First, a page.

Technical Summary

In this project a multidisciplinary team of ecologists, conservation practitioners and taxonomists will use a systems approach to study the impact of land use change on pollinators. The mathematics that predicts the system's response to change are models that predict the robustness of the community to environmental change. There are three stages to our research programme: STAGE 1: While there is a growing appreciation of the value of urban habitats to pollinators, in reality we do not know their worth in comparison to other habitats. Here, we will sample replicate urban habitats, agro-ecosystems and nature reserves for pollinators and their interactions with plants. Our replicate networks will be used to identify the factors and processes that act as filters following land use changes due to urbanization. STAGE 2: We will identify the hot spots of pollinator abundance and diversity in urban habitats by constructing spatially explicit plant-pollinator networks for four cities. We will combine these data with estimates of pollinator dispersal from the literature, this providing us with plant-pollinator meta-communities. We will then simulate the effect of habitat loss on these meta-communities. STAGE 3: Working closely with our practitioner collaborators, we will add urban equivalents of the nectar mixes used in agri-environmental schemes to the four cities as pollinator conservation measure. We will use a stratified, randomized design with urban margins added to increasingly urbanized zones. Memmott will lead the project overall. Other PIs are based in Bristol, Reading, Leeds and Edinburgh and each will supervise the project staff based in their city. Good communication between the groups will be ensured by timetabled meetings. In summary, the research will provide scientific excellence and real impact to pollinator conservation.

Planned Impact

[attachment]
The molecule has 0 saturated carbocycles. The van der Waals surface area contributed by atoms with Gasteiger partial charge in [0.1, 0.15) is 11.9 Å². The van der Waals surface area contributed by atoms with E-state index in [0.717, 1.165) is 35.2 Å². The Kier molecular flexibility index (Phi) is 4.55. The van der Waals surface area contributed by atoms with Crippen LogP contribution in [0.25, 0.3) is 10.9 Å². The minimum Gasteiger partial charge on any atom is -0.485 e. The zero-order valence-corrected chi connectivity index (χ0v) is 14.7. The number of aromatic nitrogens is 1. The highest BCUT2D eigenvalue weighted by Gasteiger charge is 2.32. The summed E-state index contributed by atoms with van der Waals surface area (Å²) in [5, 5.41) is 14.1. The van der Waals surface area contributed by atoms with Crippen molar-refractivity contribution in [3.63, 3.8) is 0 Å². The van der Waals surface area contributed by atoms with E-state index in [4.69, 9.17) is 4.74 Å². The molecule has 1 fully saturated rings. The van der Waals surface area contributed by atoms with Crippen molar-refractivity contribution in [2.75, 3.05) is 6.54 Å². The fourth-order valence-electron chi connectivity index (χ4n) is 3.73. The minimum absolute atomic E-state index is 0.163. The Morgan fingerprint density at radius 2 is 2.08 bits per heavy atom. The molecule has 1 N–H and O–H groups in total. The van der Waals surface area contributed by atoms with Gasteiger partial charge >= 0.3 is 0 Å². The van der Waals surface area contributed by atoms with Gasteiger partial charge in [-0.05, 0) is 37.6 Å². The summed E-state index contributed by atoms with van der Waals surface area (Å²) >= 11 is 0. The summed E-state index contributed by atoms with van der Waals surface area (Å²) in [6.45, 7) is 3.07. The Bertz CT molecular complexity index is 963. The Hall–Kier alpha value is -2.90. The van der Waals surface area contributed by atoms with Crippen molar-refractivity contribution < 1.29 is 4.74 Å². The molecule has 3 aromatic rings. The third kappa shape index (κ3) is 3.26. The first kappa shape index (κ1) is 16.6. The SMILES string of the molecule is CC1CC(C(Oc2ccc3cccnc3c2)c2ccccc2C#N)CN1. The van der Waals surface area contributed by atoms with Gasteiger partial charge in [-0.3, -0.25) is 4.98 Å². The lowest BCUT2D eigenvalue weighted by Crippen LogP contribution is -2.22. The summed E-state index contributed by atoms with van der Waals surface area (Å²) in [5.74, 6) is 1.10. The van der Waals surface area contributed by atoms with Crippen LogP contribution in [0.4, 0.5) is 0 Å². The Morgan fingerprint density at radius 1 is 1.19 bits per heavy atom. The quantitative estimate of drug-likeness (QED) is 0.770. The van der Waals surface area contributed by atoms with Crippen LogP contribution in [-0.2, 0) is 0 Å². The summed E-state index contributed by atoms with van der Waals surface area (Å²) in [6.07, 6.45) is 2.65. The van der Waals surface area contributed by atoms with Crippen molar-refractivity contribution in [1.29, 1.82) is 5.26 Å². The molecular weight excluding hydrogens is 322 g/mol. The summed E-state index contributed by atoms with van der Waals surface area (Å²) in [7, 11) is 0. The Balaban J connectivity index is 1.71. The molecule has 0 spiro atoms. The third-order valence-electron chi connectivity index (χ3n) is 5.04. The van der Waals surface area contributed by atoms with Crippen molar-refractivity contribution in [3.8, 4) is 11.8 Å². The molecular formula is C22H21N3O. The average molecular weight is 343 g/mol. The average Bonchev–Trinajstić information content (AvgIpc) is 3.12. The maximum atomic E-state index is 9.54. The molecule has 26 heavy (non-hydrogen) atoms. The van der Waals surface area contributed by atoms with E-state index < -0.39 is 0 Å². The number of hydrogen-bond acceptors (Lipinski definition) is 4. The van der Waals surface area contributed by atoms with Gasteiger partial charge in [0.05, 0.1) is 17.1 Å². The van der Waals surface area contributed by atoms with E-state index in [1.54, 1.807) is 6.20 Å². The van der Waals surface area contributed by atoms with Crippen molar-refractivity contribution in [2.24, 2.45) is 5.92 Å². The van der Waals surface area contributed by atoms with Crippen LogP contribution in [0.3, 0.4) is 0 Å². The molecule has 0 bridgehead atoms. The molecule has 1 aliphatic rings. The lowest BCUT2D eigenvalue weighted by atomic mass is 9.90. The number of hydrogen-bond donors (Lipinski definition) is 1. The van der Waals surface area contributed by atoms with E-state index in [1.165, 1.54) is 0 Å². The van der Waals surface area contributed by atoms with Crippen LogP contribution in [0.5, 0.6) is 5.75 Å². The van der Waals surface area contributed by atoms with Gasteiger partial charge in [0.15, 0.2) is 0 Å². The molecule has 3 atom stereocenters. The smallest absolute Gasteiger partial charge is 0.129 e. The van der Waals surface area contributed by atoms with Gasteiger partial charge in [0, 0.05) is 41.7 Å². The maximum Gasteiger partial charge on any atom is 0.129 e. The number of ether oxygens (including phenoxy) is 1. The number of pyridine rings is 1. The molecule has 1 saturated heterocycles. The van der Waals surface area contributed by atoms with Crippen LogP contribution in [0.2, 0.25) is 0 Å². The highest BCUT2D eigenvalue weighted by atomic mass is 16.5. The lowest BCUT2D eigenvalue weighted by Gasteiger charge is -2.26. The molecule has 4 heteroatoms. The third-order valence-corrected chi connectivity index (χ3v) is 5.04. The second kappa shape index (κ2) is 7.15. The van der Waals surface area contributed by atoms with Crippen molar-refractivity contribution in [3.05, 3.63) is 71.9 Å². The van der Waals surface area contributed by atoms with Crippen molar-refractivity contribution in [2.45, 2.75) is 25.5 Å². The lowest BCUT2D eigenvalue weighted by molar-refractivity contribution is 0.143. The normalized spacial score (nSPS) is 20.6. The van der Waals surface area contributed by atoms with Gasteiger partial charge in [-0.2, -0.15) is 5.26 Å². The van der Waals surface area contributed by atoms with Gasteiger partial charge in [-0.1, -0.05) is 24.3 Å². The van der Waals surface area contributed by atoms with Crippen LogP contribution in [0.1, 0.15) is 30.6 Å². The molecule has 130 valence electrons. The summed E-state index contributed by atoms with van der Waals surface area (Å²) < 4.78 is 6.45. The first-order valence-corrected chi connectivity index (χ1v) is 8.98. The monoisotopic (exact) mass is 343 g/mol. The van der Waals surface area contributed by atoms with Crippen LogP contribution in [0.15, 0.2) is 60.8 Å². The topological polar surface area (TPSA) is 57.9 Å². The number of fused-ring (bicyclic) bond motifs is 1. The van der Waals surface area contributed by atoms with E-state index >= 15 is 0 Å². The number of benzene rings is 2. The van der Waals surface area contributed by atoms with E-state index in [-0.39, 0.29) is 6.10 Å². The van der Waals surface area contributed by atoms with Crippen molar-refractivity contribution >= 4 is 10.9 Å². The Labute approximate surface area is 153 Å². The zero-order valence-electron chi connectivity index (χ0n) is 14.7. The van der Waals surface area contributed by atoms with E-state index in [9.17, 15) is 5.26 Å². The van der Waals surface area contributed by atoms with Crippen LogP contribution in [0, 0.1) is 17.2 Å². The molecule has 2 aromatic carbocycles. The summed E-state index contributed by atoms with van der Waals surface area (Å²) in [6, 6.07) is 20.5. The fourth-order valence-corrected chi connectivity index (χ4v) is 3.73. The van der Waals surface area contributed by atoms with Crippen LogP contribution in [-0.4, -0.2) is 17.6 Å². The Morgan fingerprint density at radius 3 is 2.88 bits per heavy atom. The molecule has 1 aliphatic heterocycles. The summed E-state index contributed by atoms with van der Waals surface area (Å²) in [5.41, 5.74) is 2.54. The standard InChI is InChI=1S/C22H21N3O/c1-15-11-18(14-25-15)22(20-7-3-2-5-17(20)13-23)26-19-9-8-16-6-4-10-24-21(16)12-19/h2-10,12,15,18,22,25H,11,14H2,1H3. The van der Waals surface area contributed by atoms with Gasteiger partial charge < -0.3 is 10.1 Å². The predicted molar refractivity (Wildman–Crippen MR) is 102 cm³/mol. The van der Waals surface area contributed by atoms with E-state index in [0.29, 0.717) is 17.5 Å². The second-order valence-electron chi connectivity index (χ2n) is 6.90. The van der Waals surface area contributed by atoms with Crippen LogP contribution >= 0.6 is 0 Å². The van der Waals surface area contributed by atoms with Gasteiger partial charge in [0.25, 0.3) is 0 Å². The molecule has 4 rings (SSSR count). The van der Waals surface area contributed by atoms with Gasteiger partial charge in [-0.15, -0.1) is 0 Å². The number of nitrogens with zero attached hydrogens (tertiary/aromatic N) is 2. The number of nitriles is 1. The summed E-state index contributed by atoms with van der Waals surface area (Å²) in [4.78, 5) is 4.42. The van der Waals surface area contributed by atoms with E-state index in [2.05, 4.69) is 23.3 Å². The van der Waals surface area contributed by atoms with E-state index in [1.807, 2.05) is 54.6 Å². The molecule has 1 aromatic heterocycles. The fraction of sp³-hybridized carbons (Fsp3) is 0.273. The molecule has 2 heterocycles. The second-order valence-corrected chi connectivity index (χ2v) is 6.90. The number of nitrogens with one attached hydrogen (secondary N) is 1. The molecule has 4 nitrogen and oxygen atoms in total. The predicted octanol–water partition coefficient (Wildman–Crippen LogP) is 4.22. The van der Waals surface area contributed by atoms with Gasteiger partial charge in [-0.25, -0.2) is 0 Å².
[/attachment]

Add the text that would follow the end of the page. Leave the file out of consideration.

The users and beneficiaries of our research, outside the academic community, are listed below. Our research will have an immediate impact on pollinators via the conservation practitioners. and our city field sites will enable us to showcase the importance of pollinators to a large swathe of the general public. 1) CONSERVATION PRACTITIONERS: Our research provides the exact type of data that conservation practitioners working in urban habitats require to manage pollinator biodiversity. Thus, the project will give the Wildlife Trusts and other conservation organisations practical assistance in making decisions for urban conservation and land and wildlife management, in the face of rapid development (see e.g. letters of support from Rogers, Fieldhouse, Hall & Smithson). Moreover it will broaden the practitioners' knowledge base of each city's pollinator diversity, and allow the possibility of designating particularly species-rich sites as Local Biodiversity Sites (see letter of support from Fraser). Seven practitioners are collaborators on our project, making it simple to keep them informed of the projects, progress, results and recommendations. We will convey our results to the rest of the UK conservation practitioner community via a Practitioners' Conference. Memmott will organise this Conference and invite the following people to attend: the staff member responsible for reserve management from each of the Wildlife Trusts (n = 47), the County Ecologist (or equivalent) from each UK City (n = 66), PhD students and PDRAs from each of the four Universities involved (n=28). These combined with the academic team of staff (n = 11) leads to 152 delegates. We will cover the costs of conference attendance, as funds to work on biodiversity tend to be very limited for conservation practitioners, and we want guaranteed participation to achieve a guaranteed impact. The conference (see full impact plan for schedule) will spread the ethos, methods, results and recommendations of our research to the very people who have the wherewithal to implement our recommendations in the UK. Moreover, our long-term plan is to implement a country-wide roll out phase of the urban margins as a testable experiment, and the conference will facilitate this process by identifying future project partners. After the conference, we will submit articles about the project to the publications to which many practitioners subscribe, e.g. British Wildlife, ECOS - a review of conservation, and Conservation Management. 2) SCHOOL-CHILDREN AND THE GENERAL PUBLIC: Two approaches will be used to put our research and data into the public arena: a) A 'Meet a Bee' event will be run in eight schools in each city. We will run these in collaboration with the Wildlife Trusts, who will provide contacts and ready access to schools in cities. b) We will use notice boards at all our urban field margins (n=64) to showcase the importance of pollinators and to explain our research. Our field sites are in four large cities, which are home to millions of people. IMPACT PLAN COSTING: Our impact plan is ambitious but effective and the costs are very reasonable when weighed against the likely impact: implementation of our recommendations throughout the UK.